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Economy in Brief

ZEW's Assessment of EMU Is in Flux
by Robert Brusca  September 7, 2021

The ZEW financial experts' assessment of various economic and financial conditions is a survey that has been collapsed in recent months to focus on EMU, the U.S. and Germany, excluding individual assessments of France, Italy, the U.K., and Japan. The graphic shows clearly that the EMU current economic sentiment has been swinging higher for a series of months while the macroeconomic sentiment has been slipping. Of the 16 assessments in the descriptive momentum assessment table only six are stronger; two are for the economic situation and three for interest rate expectations.

The month-to-month expectations are shifting in a way that is not wholly satisfactory. Economic expectations in the U.S. and Germany are both weaker month-to-month. Inflation expectations are weaker for both as well (along with the EMU). U.S. short-term rate expectations are weaker (that is consistent) but euro area short rate expectations were lifted this month. And long-term rate expectations for both the U.S. and Germany have been lifted …amid expectations for a weaker economy lower inflation expectations. Maybe in the U.S. with short rate expectations falling, there is some logic in the longer rates rising to steepen the curve further as rates fall. But in Germany, with weaker expectations, weaker inflation, and stronger short-term rates expected from the ECB, the hiked outlook for long rates is a curiosity. And in Germany, the U.S., and the EMU all outlooks for equites weakened on the month. The one thing I left out was the stronger current assessments for Germany and the EMU and the weaker current assessment for the U.S. But I would consider those 'trumped' by the weaker economic expectations and weaker inflation outlook.

In any event, we can try to tell any number of stories to find logic and consistencies in the survey value shifts by the ZEW experts month-to-month. But sometimes there is not a collection of mutual adjustments as much as a shift in the view about what is going on and perhaps some 're-benchmarking' of old views. In the case of central banks, both the U.S. Federal Reserve and the European Central Bank are presiding over rates of inflation that are historically not only 'uncomfortable' but that in the past would not have been tolerated without a policy response and rate hikes. In both cases, there does not need to be a reason for a rate change to be expected as rate changes seem overdue. Both central banks are sitting on the sidelines 'forecasting' an unwinding of current inflation pressures to happen all by themselves. It could happen; there are a lot of unusual COVID stresses in progress and the disease itself is still percolating without any clear sign of what happens next. But that is a very weak spot in the outlook since choices made by central banks could shift unexpectedly depending on events. For now, they seem hide-bound in their choices.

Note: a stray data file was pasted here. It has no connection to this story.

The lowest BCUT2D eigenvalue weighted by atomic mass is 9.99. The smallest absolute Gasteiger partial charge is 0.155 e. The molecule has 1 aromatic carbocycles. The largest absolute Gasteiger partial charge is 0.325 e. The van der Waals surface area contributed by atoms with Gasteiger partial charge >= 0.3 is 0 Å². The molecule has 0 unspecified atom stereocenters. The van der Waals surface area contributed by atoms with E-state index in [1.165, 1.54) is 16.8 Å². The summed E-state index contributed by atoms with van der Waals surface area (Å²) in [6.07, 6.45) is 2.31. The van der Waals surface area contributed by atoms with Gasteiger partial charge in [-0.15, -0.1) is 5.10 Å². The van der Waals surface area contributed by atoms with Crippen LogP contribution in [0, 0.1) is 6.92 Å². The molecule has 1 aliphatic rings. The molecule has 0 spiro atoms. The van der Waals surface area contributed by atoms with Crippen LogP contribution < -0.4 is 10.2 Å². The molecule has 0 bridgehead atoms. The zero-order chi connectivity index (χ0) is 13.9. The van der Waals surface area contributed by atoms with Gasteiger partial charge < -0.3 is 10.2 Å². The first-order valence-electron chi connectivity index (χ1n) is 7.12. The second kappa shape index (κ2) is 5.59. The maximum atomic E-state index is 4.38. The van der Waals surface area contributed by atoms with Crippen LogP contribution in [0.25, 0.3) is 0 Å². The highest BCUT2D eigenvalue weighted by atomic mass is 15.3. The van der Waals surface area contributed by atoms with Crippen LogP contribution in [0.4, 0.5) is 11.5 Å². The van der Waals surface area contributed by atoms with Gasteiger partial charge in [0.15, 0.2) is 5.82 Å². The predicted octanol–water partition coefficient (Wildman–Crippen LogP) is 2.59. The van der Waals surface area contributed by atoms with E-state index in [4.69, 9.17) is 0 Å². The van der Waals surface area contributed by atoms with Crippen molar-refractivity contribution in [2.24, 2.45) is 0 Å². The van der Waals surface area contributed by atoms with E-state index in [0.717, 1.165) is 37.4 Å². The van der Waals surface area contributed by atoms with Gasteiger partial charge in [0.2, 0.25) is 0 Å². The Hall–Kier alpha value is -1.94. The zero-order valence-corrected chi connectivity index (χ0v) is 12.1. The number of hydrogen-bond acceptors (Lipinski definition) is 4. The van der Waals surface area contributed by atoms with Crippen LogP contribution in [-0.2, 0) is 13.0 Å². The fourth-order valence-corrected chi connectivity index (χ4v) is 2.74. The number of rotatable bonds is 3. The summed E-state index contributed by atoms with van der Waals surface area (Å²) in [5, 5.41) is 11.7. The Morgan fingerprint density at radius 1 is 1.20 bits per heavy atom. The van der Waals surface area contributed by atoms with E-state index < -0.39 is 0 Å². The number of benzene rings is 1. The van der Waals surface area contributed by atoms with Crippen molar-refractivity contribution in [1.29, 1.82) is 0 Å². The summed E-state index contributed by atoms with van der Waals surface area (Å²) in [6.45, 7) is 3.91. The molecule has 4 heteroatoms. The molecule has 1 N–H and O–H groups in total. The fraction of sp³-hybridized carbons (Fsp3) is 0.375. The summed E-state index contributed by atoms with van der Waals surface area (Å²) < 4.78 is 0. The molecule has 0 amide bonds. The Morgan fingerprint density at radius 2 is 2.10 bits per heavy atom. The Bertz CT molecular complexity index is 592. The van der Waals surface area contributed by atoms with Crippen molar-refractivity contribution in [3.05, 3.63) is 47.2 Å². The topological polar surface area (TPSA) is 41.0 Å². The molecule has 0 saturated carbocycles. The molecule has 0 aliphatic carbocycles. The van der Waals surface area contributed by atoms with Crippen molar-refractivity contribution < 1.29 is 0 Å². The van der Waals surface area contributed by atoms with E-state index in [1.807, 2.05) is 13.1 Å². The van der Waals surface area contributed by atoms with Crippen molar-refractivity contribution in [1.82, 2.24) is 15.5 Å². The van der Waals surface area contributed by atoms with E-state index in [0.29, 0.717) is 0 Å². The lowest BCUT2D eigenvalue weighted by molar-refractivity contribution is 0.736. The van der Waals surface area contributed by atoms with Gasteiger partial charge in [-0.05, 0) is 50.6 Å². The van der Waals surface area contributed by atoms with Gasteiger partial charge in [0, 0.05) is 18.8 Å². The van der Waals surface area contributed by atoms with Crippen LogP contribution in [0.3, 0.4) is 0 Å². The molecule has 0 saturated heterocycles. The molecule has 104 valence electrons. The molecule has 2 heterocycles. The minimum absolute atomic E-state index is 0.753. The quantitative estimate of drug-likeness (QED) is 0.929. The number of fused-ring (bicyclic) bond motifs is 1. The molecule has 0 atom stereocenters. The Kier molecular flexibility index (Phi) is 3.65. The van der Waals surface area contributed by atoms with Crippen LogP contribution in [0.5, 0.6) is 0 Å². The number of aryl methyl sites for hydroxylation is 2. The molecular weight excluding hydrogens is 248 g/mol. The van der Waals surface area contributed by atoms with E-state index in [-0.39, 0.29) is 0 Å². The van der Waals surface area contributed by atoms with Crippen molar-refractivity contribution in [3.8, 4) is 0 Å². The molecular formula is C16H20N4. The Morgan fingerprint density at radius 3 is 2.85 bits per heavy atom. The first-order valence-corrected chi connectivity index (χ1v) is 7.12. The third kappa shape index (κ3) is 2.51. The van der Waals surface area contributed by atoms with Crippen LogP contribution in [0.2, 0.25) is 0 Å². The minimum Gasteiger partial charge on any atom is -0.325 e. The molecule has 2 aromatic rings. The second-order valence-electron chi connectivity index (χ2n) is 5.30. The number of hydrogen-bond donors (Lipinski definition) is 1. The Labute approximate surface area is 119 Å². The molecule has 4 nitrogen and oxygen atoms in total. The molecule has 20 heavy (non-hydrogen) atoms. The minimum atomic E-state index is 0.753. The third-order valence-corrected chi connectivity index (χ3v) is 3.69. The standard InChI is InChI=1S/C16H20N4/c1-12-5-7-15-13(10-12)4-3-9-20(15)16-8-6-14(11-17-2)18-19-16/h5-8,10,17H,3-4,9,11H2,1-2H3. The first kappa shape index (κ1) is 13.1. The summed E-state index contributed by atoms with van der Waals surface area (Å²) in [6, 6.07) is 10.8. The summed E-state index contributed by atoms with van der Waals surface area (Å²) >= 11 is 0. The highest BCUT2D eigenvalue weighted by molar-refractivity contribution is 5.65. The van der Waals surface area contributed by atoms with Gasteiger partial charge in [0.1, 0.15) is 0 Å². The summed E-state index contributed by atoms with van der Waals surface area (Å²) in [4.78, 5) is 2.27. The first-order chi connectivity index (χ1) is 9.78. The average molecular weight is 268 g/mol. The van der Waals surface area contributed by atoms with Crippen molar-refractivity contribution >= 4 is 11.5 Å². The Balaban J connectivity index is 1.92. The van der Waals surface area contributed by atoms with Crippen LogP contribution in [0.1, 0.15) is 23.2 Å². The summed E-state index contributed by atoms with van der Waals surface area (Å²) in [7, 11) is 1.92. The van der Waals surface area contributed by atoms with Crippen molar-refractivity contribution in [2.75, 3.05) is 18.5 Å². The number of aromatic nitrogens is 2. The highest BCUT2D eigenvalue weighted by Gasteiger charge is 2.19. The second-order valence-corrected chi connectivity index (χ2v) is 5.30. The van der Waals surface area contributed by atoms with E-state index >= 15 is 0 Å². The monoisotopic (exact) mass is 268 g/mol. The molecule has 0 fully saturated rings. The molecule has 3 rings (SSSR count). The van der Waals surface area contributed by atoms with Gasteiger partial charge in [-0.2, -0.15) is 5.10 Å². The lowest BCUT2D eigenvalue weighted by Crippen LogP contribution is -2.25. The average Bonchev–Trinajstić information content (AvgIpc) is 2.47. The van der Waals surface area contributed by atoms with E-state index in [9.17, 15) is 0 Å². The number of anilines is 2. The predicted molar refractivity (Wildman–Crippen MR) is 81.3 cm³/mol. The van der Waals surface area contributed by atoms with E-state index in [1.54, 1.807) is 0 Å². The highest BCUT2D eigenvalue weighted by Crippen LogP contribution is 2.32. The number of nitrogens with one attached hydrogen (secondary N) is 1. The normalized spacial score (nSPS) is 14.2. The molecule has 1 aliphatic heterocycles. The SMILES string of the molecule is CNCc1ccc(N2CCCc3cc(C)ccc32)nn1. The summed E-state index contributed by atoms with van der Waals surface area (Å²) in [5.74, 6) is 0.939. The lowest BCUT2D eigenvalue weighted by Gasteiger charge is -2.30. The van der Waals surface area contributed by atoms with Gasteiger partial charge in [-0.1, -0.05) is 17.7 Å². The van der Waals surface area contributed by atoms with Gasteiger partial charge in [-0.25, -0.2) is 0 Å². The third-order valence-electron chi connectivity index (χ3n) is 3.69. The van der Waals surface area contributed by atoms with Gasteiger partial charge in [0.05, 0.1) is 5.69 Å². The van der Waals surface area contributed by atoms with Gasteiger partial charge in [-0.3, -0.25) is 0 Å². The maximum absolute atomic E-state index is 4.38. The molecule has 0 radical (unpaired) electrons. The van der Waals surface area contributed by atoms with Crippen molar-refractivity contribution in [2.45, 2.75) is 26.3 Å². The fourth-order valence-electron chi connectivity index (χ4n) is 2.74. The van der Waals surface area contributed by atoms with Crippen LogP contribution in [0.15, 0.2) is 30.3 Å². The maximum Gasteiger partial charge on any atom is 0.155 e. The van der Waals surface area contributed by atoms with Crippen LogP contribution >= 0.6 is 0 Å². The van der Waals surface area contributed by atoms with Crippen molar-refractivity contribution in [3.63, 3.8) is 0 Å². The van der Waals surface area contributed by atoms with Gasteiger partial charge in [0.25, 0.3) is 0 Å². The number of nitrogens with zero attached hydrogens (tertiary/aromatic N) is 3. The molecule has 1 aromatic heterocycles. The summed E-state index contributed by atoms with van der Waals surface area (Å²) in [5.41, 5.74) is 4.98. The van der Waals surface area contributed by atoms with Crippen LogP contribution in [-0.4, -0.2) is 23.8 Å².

The momentum table also flags in red text six items where the underlying index is below its historic median value. This condition applies to U.S. and German inflation expectations, short-rate expectations in the U.S., and stock market expectations all-around. The high level of current inflation makes the lower inflation expectations less of interest. I don't think many people anywhere expect U.S. or EMU inflation to rise from where they are now, since in both places inflation is so elevated - the real questions are: How fast will inflation dissipate? Where will it settle? These points also make it clear how these sorts of surveys can give false signals. One must be very clear about when the survey was taken to understand what its assessments mean. In the case of stocks, the Europe languishes. In the U.S., stock performance has been so exceptional and missed so badly by the experts that the stock market is believed to have 'borrowed from the future' hence the lower U.S. view in the outlook.

Table 2 provides the actual percentile standings of the various metrics, and some references to the average index changes and levels by category. There we see that the increase for the current situation generated a minor bump up for the average while economic expectations were cut sharply by an average of 14.6 points. Inflation expectations also were cut substantially. Short rate expectations only edged lower on average holding onto weaker overall diffusion survey values. Long rate expectations rose more solidly and held to mid-diffusion values although those translated into somewhat elevated queue percentile standings. Stocks on average fell sharply on the month having weaker diffusion levels and low standings.

On balance, the ZEW survey in some sense supports itself on its relatively high assessments of the current standing. Expectations are at a mid-range average with weaker inflation and short-term interest rates in the outlook. Longer rates are firm and firming while the stock market assessment is poor measured on just about any scale. This survey is not an upbeat assessment. It is only the relatively firm/firming current economic assessment that really supports the survey to give it stability. The rest of it suggests that that there are a lot of bad events or expectations in play. The hair trigger increases on expected interest rates this month are an example of this.

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